First, the Joseph Smith Papers. While some of the documents included in Morris’s Documentary History of the Book of Mormon are found in the Joseph Smith Papers—either in print or online at https://www.josephsmithpapers.org—many are not. In order to be included among the papers of Joseph Smith proper, documents must meet certain limited criteria: they must have been “created by Joseph Smith, whether written or dictated by him or created by others under his direction, or . . . owned by Smith, that is, received by him and kept in his office.” Thus, many of the documents that are rightly included by Morris because they are pertinent to the Book of Mormon are not found in the Joseph Smith Papers simply because they do not fall within the criteria of Smith authorship and ownership. Both collections are important, and they often overlap where the Book of Mormon is involved.
Second, Dan Vogel’s series. His five volumes of Early Mormon Documents(published between 1996 and 2003) contain 450 documents, almost twice as many as Morris’s 231. This is because Vogel’s volumes cover a much wider variety of events, ranging far beyond the Book of Mormon. Most of those events, however, occurred around the same places and timespans covered by Morris’s documents. Thus, there is considerable overlap. Unlike the organization of Morris’s book, which clusters the documents by certain events and timeframes, about half of Vogel’s documents fall into collections that he assembled himself. Vogel groups his documents by main individuals involved in each document: for example, the Joseph Smith Jr. Collection (in volume 1), the Martin Harris Collection, the Oliver Cowdery Collection, and the John H. Gilbert Collection (in volume 2), and the David and John Whitmer Collections (in volume 5). Vogel clustered the other half of his documents under “miscellaneous collection” headings.
Third, Opening the Heavens.This volume presents an even wider array of documents pertinent to six main events in the early history of the Church, including Joseph Smith’s First Vision; the translation of the Book of Mormon, particularly its timing; the restoration of the priesthood; and manifestations of numerous visions. Most relevant to Morris’s Documentary History is this book’s lengthy narrative chapter about the coming forth of the Book of Mormon. Opening the Heavens makes use of 206 documents to tell the timing of the translation of the Book of Mormon and then presents relevant parts of each of those documents in a lengthy appendix. There, the first 119 texts come from firsthand participants or witnesses, while the other 87 are arranged chronologically based on the date when each statement was made, ranging from 1829 to 1898. About 64 of the documents included in Opening the Heavens are also found in Morris’s volume. So again, there is a fair degree of overlap with different grouping, labels, and arrangement.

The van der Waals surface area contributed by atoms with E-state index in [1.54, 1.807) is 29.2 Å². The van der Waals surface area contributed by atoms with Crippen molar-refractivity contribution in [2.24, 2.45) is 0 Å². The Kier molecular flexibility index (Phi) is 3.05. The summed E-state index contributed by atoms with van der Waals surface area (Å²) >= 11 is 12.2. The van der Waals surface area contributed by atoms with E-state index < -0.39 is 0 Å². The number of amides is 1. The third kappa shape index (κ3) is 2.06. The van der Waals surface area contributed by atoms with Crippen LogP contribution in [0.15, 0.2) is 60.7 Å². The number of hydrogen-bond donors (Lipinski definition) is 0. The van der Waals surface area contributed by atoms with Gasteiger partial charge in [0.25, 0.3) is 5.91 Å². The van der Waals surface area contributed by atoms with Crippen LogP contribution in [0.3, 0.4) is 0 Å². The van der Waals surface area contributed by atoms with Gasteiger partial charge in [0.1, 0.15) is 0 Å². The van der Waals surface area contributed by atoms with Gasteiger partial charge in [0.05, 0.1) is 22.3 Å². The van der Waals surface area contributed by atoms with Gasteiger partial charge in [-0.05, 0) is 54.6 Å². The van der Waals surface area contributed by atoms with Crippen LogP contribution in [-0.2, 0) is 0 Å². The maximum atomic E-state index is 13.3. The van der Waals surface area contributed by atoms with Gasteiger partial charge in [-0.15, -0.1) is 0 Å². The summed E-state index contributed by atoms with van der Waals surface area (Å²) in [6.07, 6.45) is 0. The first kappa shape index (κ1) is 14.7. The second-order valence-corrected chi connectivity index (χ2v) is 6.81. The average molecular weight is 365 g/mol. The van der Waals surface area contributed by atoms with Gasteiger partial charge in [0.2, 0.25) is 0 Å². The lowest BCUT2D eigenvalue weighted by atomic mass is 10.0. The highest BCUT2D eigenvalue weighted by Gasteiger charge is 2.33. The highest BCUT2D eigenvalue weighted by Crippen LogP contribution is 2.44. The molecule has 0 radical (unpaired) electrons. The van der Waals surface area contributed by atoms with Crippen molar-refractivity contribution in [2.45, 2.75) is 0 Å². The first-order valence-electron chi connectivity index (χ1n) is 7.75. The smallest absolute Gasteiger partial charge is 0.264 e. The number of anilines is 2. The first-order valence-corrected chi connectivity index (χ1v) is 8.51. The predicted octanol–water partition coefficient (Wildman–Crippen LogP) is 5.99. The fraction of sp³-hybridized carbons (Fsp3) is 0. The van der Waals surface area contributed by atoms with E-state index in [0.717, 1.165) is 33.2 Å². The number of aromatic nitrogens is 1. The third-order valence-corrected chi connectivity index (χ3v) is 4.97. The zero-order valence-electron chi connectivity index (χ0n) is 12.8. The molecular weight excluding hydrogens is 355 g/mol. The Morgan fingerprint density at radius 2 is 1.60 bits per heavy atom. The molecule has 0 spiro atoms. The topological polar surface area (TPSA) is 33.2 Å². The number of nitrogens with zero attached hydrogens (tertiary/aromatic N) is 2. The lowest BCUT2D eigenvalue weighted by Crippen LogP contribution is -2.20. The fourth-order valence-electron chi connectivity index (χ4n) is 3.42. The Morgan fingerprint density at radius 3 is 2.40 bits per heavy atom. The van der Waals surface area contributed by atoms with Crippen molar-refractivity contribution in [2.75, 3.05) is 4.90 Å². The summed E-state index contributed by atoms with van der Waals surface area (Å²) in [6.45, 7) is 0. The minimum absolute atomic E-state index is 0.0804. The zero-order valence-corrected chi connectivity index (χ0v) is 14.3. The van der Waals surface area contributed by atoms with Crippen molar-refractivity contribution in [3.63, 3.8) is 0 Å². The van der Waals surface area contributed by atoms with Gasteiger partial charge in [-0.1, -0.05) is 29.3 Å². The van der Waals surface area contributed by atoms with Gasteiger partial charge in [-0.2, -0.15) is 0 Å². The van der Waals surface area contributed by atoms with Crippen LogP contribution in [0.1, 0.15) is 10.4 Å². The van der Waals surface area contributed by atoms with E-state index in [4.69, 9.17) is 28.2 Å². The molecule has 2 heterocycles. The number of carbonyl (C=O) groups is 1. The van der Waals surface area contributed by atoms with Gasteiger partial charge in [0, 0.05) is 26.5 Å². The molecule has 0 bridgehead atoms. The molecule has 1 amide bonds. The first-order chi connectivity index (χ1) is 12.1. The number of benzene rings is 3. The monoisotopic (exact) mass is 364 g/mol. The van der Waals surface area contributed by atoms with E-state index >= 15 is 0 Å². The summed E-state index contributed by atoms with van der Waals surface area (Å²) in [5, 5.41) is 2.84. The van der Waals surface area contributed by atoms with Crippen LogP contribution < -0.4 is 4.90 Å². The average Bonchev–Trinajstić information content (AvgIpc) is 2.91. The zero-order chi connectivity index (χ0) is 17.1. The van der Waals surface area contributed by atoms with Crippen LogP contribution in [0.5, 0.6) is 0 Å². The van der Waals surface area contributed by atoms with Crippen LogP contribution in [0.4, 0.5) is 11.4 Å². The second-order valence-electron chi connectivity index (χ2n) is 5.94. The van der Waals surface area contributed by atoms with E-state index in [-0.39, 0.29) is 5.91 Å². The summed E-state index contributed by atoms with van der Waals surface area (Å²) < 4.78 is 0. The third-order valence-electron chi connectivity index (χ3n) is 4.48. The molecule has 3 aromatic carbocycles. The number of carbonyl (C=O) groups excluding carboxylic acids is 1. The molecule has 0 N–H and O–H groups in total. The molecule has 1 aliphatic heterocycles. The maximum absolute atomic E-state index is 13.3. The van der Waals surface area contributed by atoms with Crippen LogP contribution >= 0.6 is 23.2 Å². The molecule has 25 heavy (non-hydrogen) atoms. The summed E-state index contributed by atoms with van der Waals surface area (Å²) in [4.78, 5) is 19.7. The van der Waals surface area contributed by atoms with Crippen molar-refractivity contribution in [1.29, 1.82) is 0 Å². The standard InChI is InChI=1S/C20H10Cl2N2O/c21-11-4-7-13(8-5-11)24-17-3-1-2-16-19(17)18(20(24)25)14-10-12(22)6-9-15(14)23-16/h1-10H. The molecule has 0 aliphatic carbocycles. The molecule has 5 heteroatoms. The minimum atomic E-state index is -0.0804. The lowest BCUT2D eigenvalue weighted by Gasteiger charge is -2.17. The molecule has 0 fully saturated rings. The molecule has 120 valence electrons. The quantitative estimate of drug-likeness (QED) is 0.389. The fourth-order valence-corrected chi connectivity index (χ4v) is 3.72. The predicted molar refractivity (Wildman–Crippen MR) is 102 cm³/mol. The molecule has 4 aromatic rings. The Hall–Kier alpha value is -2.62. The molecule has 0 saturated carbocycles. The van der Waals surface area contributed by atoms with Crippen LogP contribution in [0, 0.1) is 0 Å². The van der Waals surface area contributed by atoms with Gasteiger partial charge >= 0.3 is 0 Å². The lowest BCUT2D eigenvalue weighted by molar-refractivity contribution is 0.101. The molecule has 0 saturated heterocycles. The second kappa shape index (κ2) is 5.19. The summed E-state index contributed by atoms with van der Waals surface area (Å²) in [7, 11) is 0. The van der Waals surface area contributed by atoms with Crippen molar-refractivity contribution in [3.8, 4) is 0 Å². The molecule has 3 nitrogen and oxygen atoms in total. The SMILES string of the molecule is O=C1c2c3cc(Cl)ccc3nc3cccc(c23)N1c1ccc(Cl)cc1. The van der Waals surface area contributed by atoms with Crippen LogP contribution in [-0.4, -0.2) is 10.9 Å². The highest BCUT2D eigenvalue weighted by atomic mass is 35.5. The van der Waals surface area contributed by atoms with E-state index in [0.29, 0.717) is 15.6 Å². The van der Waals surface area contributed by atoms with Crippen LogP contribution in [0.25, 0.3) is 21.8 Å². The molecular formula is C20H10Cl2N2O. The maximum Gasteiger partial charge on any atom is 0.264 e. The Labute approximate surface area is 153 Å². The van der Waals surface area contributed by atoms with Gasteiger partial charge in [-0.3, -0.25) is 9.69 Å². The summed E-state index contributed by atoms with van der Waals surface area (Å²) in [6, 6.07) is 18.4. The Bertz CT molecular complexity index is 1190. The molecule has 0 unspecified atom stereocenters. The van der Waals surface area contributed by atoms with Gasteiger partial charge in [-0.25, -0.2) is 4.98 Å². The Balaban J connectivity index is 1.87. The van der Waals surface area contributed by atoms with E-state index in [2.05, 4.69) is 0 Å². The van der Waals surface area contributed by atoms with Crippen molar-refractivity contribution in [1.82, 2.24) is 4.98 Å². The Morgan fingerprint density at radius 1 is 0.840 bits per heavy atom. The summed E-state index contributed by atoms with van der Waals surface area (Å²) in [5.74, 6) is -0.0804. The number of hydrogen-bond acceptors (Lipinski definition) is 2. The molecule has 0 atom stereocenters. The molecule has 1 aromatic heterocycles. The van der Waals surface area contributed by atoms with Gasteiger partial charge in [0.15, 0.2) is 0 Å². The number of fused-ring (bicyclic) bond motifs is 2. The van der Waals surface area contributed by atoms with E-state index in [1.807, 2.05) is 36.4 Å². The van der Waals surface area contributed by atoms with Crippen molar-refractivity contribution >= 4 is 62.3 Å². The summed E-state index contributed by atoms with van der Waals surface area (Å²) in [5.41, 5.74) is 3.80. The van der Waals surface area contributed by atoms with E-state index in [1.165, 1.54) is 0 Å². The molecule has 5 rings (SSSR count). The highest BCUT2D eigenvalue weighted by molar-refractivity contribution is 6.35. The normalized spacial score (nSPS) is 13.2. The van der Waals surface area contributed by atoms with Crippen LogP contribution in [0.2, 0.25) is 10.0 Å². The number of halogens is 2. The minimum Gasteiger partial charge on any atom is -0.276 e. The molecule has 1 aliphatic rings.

Each mode of organizing, introducing, and presenting the original texts of these documents has logical advantages but also limitations. Thus, being conversant with all these sources and being aware of how these collections can each be used is advisable to accomplish the purposes any reader or researcher wishes to pursue.
Someday, a master union catalogue may well be developed, listing in one place the totality of the documents relevant to the history of the Book of Mormon and clarifying everywhere each text can be found. Harmonious with the spirit of the Joseph Smith Papers Project, such a master catalogue could present the text of all of these important documents for free online.
In whatever format one encounters these voices from the past, reading eyewitness reports is critical for understanding key events related to the coming forth of the Book of Mormon. Such diligent study allows readers to construct a realistic image of what transpired. In connection with Larry Morris’s latest superb publication, I can certainly reassert a statement I made in the introduction to Opening the Heavens:
Although only a verbal shadow of greater realities, and although inevitably some reporters were more observant, better informed, or more articulate than others, the words of close participants offer us the feeling of almost being there.
The impact of these documents is cumulative. . . . As these accounts become more and more familiar . . . , [one comes] closer to hearing the individual voices of these original writers. I recommend reading these crucial accounts slowly, thoughtfully, and at times even out loud. Listen as these numerous witnesses offer their own testimonies.